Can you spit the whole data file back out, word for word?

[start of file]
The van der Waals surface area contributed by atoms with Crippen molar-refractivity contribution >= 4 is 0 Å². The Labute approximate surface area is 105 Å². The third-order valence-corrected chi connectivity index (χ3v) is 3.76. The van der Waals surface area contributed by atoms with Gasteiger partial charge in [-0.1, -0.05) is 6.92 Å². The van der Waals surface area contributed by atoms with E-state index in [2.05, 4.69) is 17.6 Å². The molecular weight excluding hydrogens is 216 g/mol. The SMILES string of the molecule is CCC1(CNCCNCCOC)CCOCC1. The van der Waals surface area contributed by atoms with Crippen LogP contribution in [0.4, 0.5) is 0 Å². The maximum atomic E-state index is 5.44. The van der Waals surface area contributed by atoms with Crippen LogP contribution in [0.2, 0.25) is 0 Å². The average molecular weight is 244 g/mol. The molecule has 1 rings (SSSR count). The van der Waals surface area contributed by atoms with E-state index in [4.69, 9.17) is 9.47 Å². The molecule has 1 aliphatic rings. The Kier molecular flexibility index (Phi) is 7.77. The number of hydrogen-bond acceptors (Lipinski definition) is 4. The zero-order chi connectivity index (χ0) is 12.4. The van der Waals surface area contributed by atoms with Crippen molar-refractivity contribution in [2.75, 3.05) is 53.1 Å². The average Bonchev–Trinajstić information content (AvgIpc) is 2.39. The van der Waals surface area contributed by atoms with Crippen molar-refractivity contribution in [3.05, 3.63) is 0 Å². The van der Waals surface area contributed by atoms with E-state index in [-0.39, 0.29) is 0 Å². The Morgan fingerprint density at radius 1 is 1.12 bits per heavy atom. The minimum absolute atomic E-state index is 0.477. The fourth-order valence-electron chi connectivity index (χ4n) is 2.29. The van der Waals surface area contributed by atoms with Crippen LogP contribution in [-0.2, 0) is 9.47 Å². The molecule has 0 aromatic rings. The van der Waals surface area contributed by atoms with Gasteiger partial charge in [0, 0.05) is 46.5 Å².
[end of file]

The van der Waals surface area contributed by atoms with Crippen molar-refractivity contribution >= 4 is 0 Å². The Labute approximate surface area is 105 Å². The third-order valence-corrected chi connectivity index (χ3v) is 3.76. The van der Waals surface area contributed by atoms with Gasteiger partial charge in [-0.1, -0.05) is 6.92 Å². The van der Waals surface area contributed by atoms with E-state index in [2.05, 4.69) is 17.6 Å². The molecular weight excluding hydrogens is 216 g/mol. The SMILES string of the molecule is CCC1(CNCCNCCOC)CCOCC1. The van der Waals surface area contributed by atoms with Crippen LogP contribution in [0.4, 0.5) is 0 Å². The maximum atomic E-state index is 5.44. The van der Waals surface area contributed by atoms with Crippen LogP contribution in [0.2, 0.25) is 0 Å². The average molecular weight is 244 g/mol. The molecule has 1 rings (SSSR count). The van der Waals surface area contributed by atoms with E-state index in [4.69, 9.17) is 9.47 Å². The molecule has 1 aliphatic rings. The Kier molecular flexibility index (Phi) is 7.77. The number of hydrogen-bond acceptors (Lipinski definition) is 4. The zero-order chi connectivity index (χ0) is 12.4. The van der Waals surface area contributed by atoms with Crippen molar-refractivity contribution in [2.75, 3.05) is 53.1 Å². The average Bonchev–Trinajstić information content (AvgIpc) is 2.39. The van der Waals surface area contributed by atoms with Crippen molar-refractivity contribution in [3.05, 3.63) is 0 Å². The van der Waals surface area contributed by atoms with E-state index in [-0.39, 0.29) is 0 Å². The Morgan fingerprint density at radius 1 is 1.12 bits per heavy atom. The minimum absolute atomic E-state index is 0.477. The fourth-order valence-electron chi connectivity index (χ4n) is 2.29. The van der Waals surface area contributed by atoms with Crippen LogP contribution in [-0.2, 0) is 9.47 Å². The molecule has 0 aromatic rings. The van der Waals surface area contributed by atoms with Gasteiger partial charge in [0, 0.05) is 46.5 Å².